Is a Heat Lamp really necessary in Florida, summertime?

Discussion in 'Raising Baby Chicks' started by Gabrielle, Jul 9, 2011.

  1. Gabrielle

    Gabrielle Out Of The Brooder

    Jul 9, 2011
    I'm getting chicks, but everybody says don't buy a heater. I am worried that the temperature will not be warm enough.

    What do you think? [​IMG]
  2. NoseyChickens

    NoseyChickens Feathers On The Ground

    Aug 3, 2009
    Southern California
    Yes I think it's needed. Make sure the brooder is big enough for them to get away from the light. If you have them outside in a brooder and it's 100* during the day you could get away with turning it off. But unless you live in an area where the temps dont drop at all at night you need to provide heat for them. Newly hatched chicks need the warmth, or they can die. Better to provide the warmth and a large enough area for them to get away from it if they want to than to risk their health. I brood mine inside and always provide heat untl they are pretty much fully feathered.

    Good luck with your new chicks!
  3. pontoosuc

    pontoosuc Chillin' With My Peeps

    Jun 9, 2010
    Richmond, MA
    Hi, and welcome!
    The new chicks need to stay: warm, dry, and out of drafts. The first week it is suggested that chicks stay at 95 degrees, the second week 90 degrees, and step down 5 degrees each week. They should be able to go into the warm area, and also be able to move away from the heat source if they want to. If they get cold they might huddle together in a corner, and depending on how many chicks you have, some could suffocate.

    I would imagine that being in FL you might not need a heat source for too long.

    So, tell us how many chicks, and what they are??
  4. Gabrielle

    Gabrielle Out Of The Brooder

    Jul 9, 2011
    Hi, we are getting 7 chicks, Rhode Island Red, Red Star, Buff Orpington, Speckled Sussex, Partridge Plymouth Rock, Easter Egger and Australorp.

    What do you think?
  5. Judy

    Judy Chicken Obsessed Staff Member Premium Member

    Feb 5, 2009
    South Georgia
    I would probably put a little heat on them at night. I raised some chicks in my coop in May, lows in the 60's, used one red heat lamp, turned it off during the day after a few days and off entirely after 2 or 3 weeks. I did this by their behavior. With our current temps I would not turn it on during the day even with day olds. (I'm assuming you will have them outdoors. If they will be indoors in AC, then yes, they will need heat.)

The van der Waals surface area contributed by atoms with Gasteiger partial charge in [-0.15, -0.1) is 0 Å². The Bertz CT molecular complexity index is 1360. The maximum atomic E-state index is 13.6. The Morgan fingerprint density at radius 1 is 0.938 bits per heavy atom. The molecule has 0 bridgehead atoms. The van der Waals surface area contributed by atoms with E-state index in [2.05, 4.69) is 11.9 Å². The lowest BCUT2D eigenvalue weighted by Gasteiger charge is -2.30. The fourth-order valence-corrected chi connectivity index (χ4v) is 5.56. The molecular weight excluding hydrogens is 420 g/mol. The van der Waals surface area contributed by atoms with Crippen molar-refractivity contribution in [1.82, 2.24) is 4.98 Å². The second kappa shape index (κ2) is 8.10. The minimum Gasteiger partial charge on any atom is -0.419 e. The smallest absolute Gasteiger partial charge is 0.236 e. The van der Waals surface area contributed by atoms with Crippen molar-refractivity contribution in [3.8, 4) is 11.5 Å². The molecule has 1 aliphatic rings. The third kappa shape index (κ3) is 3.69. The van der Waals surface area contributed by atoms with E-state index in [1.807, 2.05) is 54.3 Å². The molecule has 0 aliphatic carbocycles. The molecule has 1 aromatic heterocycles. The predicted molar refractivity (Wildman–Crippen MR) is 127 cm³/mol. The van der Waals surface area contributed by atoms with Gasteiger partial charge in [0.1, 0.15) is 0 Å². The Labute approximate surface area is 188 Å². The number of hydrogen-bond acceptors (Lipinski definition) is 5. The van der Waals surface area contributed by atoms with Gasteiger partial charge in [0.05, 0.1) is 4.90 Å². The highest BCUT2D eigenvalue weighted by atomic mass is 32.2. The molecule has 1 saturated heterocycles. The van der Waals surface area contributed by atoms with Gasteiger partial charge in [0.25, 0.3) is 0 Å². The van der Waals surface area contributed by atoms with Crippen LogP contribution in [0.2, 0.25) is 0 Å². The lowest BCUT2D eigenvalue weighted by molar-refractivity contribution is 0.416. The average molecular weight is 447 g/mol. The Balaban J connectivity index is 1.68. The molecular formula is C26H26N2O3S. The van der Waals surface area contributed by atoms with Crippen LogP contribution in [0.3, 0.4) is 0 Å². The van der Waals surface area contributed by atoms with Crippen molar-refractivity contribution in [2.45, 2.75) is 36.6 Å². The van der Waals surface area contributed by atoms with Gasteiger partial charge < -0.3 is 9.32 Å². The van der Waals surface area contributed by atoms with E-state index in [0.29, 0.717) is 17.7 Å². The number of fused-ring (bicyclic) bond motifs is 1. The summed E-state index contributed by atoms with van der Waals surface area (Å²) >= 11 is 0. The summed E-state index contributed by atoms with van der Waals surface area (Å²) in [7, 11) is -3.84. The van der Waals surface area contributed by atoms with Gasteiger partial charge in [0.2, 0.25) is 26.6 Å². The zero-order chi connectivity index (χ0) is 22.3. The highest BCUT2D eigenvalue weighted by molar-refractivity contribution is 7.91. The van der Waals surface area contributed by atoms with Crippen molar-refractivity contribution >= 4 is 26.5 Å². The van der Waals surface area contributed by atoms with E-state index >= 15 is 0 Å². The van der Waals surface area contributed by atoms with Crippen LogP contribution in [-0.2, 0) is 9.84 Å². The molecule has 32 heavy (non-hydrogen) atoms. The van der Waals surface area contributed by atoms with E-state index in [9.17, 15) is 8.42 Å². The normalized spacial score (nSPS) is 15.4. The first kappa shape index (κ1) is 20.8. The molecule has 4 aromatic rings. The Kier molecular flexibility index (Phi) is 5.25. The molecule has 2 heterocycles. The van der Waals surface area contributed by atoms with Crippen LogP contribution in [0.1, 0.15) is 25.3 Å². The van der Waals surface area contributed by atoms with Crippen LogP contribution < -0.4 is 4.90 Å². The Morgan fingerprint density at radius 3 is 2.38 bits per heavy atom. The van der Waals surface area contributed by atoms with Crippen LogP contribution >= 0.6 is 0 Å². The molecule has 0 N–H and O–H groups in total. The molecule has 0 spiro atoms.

6. yinepu

    yinepu Overrun With Chickens

    watch the chicks.. they will tell you what they need.. if they are huddled together.. they are cold and need heat.. if they are spread out they are fine.. if they are panting and have droopy wings they are too hot

    I have some chicks here now that are only a few days old.. it was hot in the house last night so they spent the night without any heat.. here in Texas it's been in the upper 90's and low 100's.. some need the heat and others don't.. I let them tell me what they want
  7. silkie101

    silkie101 Chillin' With My Peeps

    Jun 20, 2011
    Plantcity Florida
    yes you do need to keep them in a brooder with a heat lamp until they are 4weeks old
  8. Sunny Side Up

    Sunny Side Up Count your many blessings...

    Mar 12, 2008
    Loxahatchee, Florida
    Everyone's giving you good advice. I'm in western West Palm Beach and when I get chicks I'll keep them indoors for a few weeks in a big box with just a desk lamp on one end. I've done this often enough that I don't bother with a thermometer, just watch the chicks and let them tell me if they're too hot or cold. Once they get big enough to be really stinky I'll put them outdoors during the day in a bottomless cage on the grass, but still bring them indoors at night until they get bigger & feathered. If they seem cold indoors I'll put the desk lamp on for them, otherwise I let them be.
    Last edited: Jul 9, 2011
  9. A.T. Hagan

    A.T. Hagan Don't Panic

    Aug 13, 2007
    North/Central Florida
    This time of year I only use a light at night and then only for the younger chicks. If you're brooding inside in the air conditioning that would be different. All of mine are brooded outside so in the summer it's more of a problem not to overheat them than keeping them from becoming chilled.
  10. sheila3935

    sheila3935 Chillin' With My Peeps

    Jul 10, 2010
    Stonington, illinois
    I have chicks that were hatched last Sunday. The last 2 days I have only turned the lamp on at night. Thats because it has been horrible hot here and I dont have AC in my house, so their brooder has stayed at about 90. They are all doing fine running around being chickies. I have 3 bantam mixes and 4 LF mixes in there.

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